how to:How To Shorten Web Addresses with a URL Shortener
Oftentimes, when you share a link on Twitter the URL (web page address) is too long to fit with the 140 character limit. When sharing links via email, Facebook or other platforms, you often don’t want to paste in a long URL that is messy and hard to remember. Fortunately, there is a quick and easy way to shorten a URL. If you have a URL that is hundreds of characters, using a shortener can significantly shorten its length, making it much easier to copy and share.
Take our blog post on group texting apps as an example. The long URL is:
Using bit.ly we shortened the URL to:
http://bit.ly/dzT0Pk (Check it out! It directs you to the same page!)
How does a URL shortener work? These sites issue a “301 redirect”: a technique that makes a web page available under many URLs. When you shorten a link using a site like bit.ly or ow.ly (or one of the many other URL shortener sites), you are redirecting a click from that site to the destination URL.
There are a number of different URL shorteners out there. We’ve shared a few options below. Play around with them and see which one you like best.
Note: All of these services are free.
bit.ly is one of the most popular URL shorteners. Copy and paste your long URL into the text box and click "Shorten." Copy the new bit.ly link
Want to find out how many times a bit.ly link was clicked on? If you create a free account with bit.ly you can retrieve data and metrics about your links. You can track and compile data about how often links are clicked on and the webpage where the link was clicked on.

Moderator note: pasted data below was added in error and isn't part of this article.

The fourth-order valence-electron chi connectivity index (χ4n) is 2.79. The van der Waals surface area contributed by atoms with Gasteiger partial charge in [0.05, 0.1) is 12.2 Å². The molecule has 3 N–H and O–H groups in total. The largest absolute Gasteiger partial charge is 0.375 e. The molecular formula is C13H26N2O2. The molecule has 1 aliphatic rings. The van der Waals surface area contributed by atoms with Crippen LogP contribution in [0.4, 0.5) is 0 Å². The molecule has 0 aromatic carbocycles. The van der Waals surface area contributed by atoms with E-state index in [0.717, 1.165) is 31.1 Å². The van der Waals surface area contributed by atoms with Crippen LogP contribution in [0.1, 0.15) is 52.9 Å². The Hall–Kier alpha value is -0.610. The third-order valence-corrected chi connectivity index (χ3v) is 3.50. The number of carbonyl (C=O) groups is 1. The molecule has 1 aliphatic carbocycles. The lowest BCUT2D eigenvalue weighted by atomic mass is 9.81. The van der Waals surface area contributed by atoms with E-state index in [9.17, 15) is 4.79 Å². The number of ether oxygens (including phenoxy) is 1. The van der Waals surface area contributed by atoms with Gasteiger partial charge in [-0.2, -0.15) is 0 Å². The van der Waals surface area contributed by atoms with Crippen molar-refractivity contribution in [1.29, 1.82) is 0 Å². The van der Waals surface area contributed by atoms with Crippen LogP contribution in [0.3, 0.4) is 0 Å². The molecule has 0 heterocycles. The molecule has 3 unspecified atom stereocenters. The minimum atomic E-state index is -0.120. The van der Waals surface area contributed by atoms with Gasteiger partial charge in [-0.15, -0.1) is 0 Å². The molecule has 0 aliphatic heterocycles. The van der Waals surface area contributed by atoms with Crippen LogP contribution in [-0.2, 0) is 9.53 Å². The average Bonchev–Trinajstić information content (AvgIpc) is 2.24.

bit.ly, like many other URL shorteners, doesn’t re-use or modify links; they consider their redirects to be permanent.
TinyURL is another shortener that is extremely simple to use.
You can add TinyURL to your browser’s toolbar. On the main page, http://tinyurl.com/, scroll down. Click and drag the TinyURL link to your browser’s links toolbar. By clicking on the toolbar button, a TinyURL will be created for the page you are currently at.
Ow.ly gives you the option to sign into your Twitter account
Try out doiop.com, which lets you choose your own keyword so you can add some context to your short link. For example, using the long URL for the blog post mentioned above, I choose “grouptext” as the keyword and got this:
Google released its own shortener goo.gl. If you sign in to your Google account, you can build your goo.gl short URL history and view the number of clicks on the link and traffic sources. They also create a QR code for your link.